Should Nurses Interact With Patients on Social Media?


Relationships between nurses and patients can be nuanced, and we want to hear what you think about interacting on social media.

Social media is a popular place to post about life’s updates and keep in touch with friends and family, however far they may be. Over the long course of treatment, oncology nurses can often become very close with patients and their families and want to friend or follow them online. However, many institutions have policies against this.

When and how should oncology nurses interact with their patients online? Take our survey and let us know what you think, for a chance to be featured in an upcoming issue of Oncology Nursing News.

This question is becoming increasingly important, as 72% of adults in the United States have at least 1 social media profile, according to Pew Research Center statistics from February 2019. This is up from 62% 5 years prior. While Facebook, Twitter, and other sites obviously are not HIPAA compliant, nurses may feel more of a personal connection with some of their patients, that extends outside the realm of treatment. And then what happens to those relationships after the patient is no longer being treated at the nurse’s institution?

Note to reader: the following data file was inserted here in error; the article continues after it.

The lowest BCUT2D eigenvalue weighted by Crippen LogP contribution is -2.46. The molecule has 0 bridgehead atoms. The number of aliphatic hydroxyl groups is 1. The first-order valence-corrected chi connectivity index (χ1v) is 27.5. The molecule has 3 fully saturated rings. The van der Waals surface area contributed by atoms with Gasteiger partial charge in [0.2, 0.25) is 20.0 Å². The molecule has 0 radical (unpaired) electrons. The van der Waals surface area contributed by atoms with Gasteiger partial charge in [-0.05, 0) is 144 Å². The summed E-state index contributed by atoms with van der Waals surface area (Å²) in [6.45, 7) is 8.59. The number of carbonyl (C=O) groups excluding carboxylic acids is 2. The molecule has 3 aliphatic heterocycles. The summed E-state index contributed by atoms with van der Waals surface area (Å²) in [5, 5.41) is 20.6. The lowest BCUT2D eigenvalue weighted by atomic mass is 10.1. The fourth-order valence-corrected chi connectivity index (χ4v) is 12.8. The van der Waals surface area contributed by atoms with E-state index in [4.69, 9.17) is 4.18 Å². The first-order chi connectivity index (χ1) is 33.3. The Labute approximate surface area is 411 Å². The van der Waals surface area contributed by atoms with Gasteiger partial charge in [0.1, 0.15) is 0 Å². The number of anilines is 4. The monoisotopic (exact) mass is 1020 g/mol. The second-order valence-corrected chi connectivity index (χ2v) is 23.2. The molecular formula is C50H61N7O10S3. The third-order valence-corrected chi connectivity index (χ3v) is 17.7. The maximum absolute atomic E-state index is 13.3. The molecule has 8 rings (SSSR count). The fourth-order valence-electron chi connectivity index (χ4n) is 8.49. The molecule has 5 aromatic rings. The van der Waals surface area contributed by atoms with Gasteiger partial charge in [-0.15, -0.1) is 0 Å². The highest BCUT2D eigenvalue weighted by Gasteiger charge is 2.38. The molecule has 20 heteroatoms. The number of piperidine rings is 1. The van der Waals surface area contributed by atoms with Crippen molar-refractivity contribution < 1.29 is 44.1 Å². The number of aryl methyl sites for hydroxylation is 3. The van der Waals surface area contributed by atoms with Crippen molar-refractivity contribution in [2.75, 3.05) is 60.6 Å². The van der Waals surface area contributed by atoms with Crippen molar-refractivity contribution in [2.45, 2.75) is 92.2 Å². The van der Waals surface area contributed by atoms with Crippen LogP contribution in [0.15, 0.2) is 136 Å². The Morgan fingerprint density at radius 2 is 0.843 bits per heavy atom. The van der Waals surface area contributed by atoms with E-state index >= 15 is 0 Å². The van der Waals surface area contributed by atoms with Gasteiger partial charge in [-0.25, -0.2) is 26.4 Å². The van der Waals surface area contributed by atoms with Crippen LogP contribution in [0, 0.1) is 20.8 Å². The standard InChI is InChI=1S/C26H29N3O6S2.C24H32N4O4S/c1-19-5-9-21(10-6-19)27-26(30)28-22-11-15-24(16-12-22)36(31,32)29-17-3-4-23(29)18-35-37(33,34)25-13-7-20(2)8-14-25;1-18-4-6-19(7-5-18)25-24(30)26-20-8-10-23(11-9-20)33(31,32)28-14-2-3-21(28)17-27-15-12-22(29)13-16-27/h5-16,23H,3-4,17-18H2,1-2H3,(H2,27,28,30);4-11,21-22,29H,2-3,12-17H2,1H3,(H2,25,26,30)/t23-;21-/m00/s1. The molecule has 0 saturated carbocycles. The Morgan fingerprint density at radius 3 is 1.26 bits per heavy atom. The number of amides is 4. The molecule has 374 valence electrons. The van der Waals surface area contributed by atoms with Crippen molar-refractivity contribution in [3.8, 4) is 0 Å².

The answer to the question of social media — when and how – might not be so cut-and-dry. We want to hear your thoughts!

Visit to take our survey.

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